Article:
Welcome! This is StrangeLaw, Esq.: How I Learned to Stop Worrying and Love Legal Technology. I’m Eli Edwards, and I’m an Emerging Technologies Research Librarian at Santa Clara University School of Law. Per the job title, I wanted to have a space to discuss legaltech issues and how Santa Clara Law is approaching them. Now, on with the show!
My inaugural post is, most fittingly, about robot lawyers. Of all of the talk about chatbot lawyers and AI lawyers and robot AI lawyers – I figured ‘robot lawyers’ were just a bit of hyperbole, an appealing but inaccurate analogy for automated legal services distributed over the Internet.
But no! There are robot lawyers. Or, a robot that dispenses basic legal advice and gives directions in a courthouse:
The robot, named Xiaofa, stands 1.46 meters tall and provides legal advice and guidance in a child’s voice.
“Xiaofa explains complicated legal terms in everyday language to help the public better understand legal definitions,” said Du Xiangyang, founder and CEO of AEGIS Data, which designed Xiaofa. “We used a child’s voice to ease the tense emotions of litigants who come here for help.”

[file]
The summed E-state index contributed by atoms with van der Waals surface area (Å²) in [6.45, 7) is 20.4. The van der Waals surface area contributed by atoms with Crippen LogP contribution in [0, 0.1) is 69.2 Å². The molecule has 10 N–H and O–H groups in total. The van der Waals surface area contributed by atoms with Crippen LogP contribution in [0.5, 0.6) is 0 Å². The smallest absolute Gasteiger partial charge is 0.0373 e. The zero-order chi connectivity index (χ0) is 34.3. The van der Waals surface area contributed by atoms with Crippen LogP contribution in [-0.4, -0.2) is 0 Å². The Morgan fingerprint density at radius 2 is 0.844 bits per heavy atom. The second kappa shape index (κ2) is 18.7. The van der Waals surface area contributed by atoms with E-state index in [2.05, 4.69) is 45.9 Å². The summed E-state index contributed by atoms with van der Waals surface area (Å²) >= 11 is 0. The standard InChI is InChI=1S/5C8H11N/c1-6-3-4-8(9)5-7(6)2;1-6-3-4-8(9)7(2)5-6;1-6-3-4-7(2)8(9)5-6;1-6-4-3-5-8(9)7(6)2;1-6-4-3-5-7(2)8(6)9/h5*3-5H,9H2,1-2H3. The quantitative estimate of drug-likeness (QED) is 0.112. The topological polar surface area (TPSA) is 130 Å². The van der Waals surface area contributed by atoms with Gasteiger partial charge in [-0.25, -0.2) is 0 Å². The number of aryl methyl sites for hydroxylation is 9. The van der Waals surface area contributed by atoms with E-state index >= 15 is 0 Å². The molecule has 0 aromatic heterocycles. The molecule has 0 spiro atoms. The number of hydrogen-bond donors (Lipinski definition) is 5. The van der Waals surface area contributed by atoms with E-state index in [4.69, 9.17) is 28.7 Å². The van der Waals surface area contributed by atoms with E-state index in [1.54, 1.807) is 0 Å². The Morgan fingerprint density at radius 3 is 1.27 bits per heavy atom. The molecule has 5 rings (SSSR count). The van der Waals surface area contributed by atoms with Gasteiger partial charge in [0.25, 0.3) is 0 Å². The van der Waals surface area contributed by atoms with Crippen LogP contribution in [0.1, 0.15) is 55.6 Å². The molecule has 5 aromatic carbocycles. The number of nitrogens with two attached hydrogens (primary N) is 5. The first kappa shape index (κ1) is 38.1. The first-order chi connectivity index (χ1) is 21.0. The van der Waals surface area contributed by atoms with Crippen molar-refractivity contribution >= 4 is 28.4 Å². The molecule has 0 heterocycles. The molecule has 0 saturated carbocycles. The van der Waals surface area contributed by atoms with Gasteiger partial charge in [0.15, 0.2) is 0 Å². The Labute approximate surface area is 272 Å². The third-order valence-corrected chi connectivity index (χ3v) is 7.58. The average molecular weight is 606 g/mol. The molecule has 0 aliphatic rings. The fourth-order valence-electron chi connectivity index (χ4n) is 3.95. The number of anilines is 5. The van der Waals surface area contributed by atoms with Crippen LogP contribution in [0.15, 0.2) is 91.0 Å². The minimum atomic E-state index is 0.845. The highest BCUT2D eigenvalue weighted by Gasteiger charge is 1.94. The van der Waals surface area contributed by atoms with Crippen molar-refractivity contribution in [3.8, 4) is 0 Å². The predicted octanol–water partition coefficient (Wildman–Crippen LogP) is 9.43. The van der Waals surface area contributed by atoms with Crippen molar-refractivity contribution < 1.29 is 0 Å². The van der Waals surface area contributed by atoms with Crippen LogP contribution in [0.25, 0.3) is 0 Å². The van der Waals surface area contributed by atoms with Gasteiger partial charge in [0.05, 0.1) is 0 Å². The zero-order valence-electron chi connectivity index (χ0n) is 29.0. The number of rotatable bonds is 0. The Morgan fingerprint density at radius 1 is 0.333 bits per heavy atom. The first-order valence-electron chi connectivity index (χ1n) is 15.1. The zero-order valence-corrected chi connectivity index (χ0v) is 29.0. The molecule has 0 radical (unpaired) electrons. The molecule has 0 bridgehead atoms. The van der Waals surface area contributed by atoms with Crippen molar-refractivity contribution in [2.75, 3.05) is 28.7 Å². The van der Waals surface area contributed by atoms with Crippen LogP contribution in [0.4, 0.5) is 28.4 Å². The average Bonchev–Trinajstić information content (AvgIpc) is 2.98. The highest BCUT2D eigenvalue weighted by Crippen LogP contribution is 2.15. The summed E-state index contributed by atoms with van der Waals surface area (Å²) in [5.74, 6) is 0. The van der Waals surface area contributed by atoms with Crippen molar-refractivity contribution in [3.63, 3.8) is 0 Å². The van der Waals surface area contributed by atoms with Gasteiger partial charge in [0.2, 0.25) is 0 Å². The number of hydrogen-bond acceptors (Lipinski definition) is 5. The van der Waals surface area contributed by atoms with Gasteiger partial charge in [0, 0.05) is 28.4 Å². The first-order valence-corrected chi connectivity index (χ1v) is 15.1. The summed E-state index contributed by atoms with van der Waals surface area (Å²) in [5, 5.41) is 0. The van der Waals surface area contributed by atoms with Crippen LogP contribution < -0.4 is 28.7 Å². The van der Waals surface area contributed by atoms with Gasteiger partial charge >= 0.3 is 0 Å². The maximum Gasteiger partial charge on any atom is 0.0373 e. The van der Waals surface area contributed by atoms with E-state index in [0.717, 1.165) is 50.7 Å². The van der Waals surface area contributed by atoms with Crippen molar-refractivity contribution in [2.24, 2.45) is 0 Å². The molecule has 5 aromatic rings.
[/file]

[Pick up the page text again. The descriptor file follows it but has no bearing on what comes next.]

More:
The robot can move its head and wave its hands as instructions show up on screen, and it can guide people to the exact service window for litigation services.
The appearance of Xiaofa was a big move for the Beijing court, as the capital works to build a “smart” court system. Over 40,000 litigation questions and 30,000 legal issues can be answered by the robot, according to the court.
So, yeah, the future is here. Time to buckle up.